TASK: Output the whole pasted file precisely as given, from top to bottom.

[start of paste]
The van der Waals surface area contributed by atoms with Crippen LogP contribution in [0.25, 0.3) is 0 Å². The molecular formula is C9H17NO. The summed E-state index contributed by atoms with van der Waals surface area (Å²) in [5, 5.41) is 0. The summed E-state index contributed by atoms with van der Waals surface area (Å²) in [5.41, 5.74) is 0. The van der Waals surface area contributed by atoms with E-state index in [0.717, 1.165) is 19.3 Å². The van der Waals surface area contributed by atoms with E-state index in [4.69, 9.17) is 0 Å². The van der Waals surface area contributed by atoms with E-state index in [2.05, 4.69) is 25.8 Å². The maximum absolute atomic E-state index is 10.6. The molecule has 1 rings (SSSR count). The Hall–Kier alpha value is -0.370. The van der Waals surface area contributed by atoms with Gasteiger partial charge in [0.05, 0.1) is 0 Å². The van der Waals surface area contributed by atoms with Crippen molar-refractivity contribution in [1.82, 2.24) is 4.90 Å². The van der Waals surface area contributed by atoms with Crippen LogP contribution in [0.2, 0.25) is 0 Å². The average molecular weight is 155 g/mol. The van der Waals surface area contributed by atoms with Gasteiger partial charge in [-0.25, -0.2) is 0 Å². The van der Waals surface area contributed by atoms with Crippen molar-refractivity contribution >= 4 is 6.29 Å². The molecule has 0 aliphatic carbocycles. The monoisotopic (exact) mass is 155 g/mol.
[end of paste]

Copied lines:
The van der Waals surface area contributed by atoms with Crippen LogP contribution in [0.25, 0.3) is 0 Å². The molecular formula is C9H17NO. The summed E-state index contributed by atoms with van der Waals surface area (Å²) in [5, 5.41) is 0. The summed E-state index contributed by atoms with van der Waals surface area (Å²) in [5.41, 5.74) is 0. The van der Waals surface area contributed by atoms with E-state index in [0.717, 1.165) is 19.3 Å². The van der Waals surface area contributed by atoms with E-state index in [4.69, 9.17) is 0 Å². The van der Waals surface area contributed by atoms with E-state index in [2.05, 4.69) is 25.8 Å². The maximum absolute atomic E-state index is 10.6. The molecule has 1 rings (SSSR count). The Hall–Kier alpha value is -0.370. The van der Waals surface area contributed by atoms with Gasteiger partial charge in [0.05, 0.1) is 0 Å². The van der Waals surface area contributed by atoms with Crippen molar-refractivity contribution in [1.82, 2.24) is 4.90 Å². The van der Waals surface area contributed by atoms with Crippen LogP contribution in [0.2, 0.25) is 0 Å². The average molecular weight is 155 g/mol. The van der Waals surface area contributed by atoms with Gasteiger partial charge in [-0.25, -0.2) is 0 Å². The van der Waals surface area contributed by atoms with Crippen molar-refractivity contribution >= 4 is 6.29 Å². The molecule has 0 aliphatic carbocycles. The monoisotopic (exact) mass is 155 g/mol.